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9/16/2013
10:39 AM
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10 Ways Government Clouds Have Changed This Year

Learn how 2013's cloud predictions are quickly unfolding for government CIOs.

9. Innovation and entrepreneurship will hit overdrive.

Entrepreneurship will go into overdrive, especially as full-featured, "idea-to-revenue" platforms take developers from concept, to development, to deployment and sales. Platforms like NJVC's Cloudcuity AppDeployer and others will facilitate a new wave of innovation, entrepreneurship and disruptive startups that will make things interesting for system integrators. We've already seen an incredible wave of high-tech innovation, and the emergence of flourishing incubators and accelerators. Cloud platforms, for the first time, provide these innovators with all the tools they need to succeed, without requiring a multi-million dollar investment.

Update: Cloud computing is revolutionizing virtually every business model. Drastic reductions in the cost of IT will help the government effectively deal with ever-increasing fiscal pressures. It also will give the government the ability to deliver more valuable services to constituents.

10. Cloud adoption will move from an option to a "must have."

The adoption of cloud computing will move away from something buyers purchase with surplus budget money to a "must have" service that replaces the traditional enterprise IT business model. Until recently, managers have viewed cloud computing as a proof-of-concept project or something that can be done or piloted with extra budget money. The reality is the cloud's value can only be fully realized when traditional and more costly ways of storing, using and securing data are replaced with new business models that take advantage of fast-and-lean cloud services. In the coming year, companies will accomplish this by halting old projects, rethinking old contracts, and shifting funds to affordable and innovative cloud services that can transform the IT enterprise.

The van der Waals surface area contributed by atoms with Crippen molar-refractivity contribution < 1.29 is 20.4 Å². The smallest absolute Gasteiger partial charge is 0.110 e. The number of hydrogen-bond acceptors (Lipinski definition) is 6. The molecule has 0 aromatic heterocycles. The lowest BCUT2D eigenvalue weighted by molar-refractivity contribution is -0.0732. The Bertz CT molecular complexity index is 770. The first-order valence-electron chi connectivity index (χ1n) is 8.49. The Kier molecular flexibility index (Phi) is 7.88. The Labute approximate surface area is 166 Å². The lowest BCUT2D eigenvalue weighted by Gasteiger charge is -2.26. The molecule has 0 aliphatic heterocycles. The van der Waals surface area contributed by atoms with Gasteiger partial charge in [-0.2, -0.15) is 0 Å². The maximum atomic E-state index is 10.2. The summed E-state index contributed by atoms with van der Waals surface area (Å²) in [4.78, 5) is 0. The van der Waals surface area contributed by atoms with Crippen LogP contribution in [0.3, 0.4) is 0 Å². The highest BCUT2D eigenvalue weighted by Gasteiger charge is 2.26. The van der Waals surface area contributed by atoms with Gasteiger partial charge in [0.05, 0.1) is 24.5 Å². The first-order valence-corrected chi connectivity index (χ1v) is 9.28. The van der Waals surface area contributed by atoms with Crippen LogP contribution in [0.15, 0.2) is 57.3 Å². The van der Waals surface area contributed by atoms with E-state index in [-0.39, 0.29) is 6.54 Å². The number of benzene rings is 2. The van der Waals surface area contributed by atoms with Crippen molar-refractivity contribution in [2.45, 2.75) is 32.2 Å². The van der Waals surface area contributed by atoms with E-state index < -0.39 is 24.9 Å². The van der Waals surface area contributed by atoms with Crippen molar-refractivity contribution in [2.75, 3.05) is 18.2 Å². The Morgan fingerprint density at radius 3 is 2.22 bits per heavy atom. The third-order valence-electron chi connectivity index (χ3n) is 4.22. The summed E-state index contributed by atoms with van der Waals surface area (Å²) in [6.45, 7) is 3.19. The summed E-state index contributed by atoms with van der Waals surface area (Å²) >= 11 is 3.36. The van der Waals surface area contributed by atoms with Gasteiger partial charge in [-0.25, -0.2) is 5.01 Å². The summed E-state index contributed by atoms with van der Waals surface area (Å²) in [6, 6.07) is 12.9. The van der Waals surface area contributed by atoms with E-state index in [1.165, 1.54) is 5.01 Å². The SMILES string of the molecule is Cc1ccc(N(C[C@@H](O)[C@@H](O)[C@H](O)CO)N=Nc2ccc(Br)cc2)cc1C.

Update: Cloud computing is a rapidly expanding, multi-billion-dollar business. Amazon's ability to challenge IBM for a $600 million federal cloud project signals this new era. Smaller and more nimble cloud-based services providers will spur competition and enable agency transformation.

Learn more about the evolution of the cloud by attending the Interop conference track on Cloud Computing and Virtualization in New York from Sept. 30 to Oct. 4.

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ChrisMurphy
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ChrisMurphy,
User Rank: Author
9/18/2013 | 2:06:42 AM
re: 10 Ways Government Clouds Have Changed This Year
I don't have data on it, but I haven't seen & heard a lot of healthcare IT activity in PaaS -- or even the more basic IaaS. Even if secure exchange gets stronger, I suspect healthcare to move more slowly than other indsutries to cloud platforms. Might not move til there are healthcare-centric cloud infrastructure.

UPMC CIO recently talked about the coming need for it due to huge data growth (genomics, images, e-records). Here's a link: http://www.informationweek.com...
cbabcock
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cbabcock,
User Rank: Strategist
9/18/2013 | 12:38:43 AM
re: 10 Ways Government Clouds Have Changed This Year
Point 5: I don't think it was ever the goal, exactly, of cloud proponents to reduce the number of data centers. Granted, it was a goal of federal IT managers to reduce the total number of federal data centers. But look at the growth in smart phone use -- where do people think all those apps are running? On their phones? No, they're in a cloud data center, and lots of data centers have been needed to power those apps, On the other hand, moving bits around is more efficient than people searching store to store for the item they want, or finding the next coffee bar they visit.
WKash
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WKash,
User Rank: Author
9/17/2013 | 7:18:22 PM
re: 10 Ways Government Clouds Have Changed This Year
There are many good points in this article. On the emergence of cloud brokers, it would seem there will two types: One type will focus on supply and demand needs and perform a pricing and arbitrage role. The other is a more technical broker, who performs the technical work to move data into and out different clouds. Do you see that distinction becoming more pronounced, or more blurred?
Laurianne
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Laurianne,
User Rank: Author
9/17/2013 | 5:02:22 PM
re: 10 Ways Government Clouds Have Changed This Year
Kevin, I agree with your emphasis on point 3. Do you see any early leaders for govt IT community among providers in this space?
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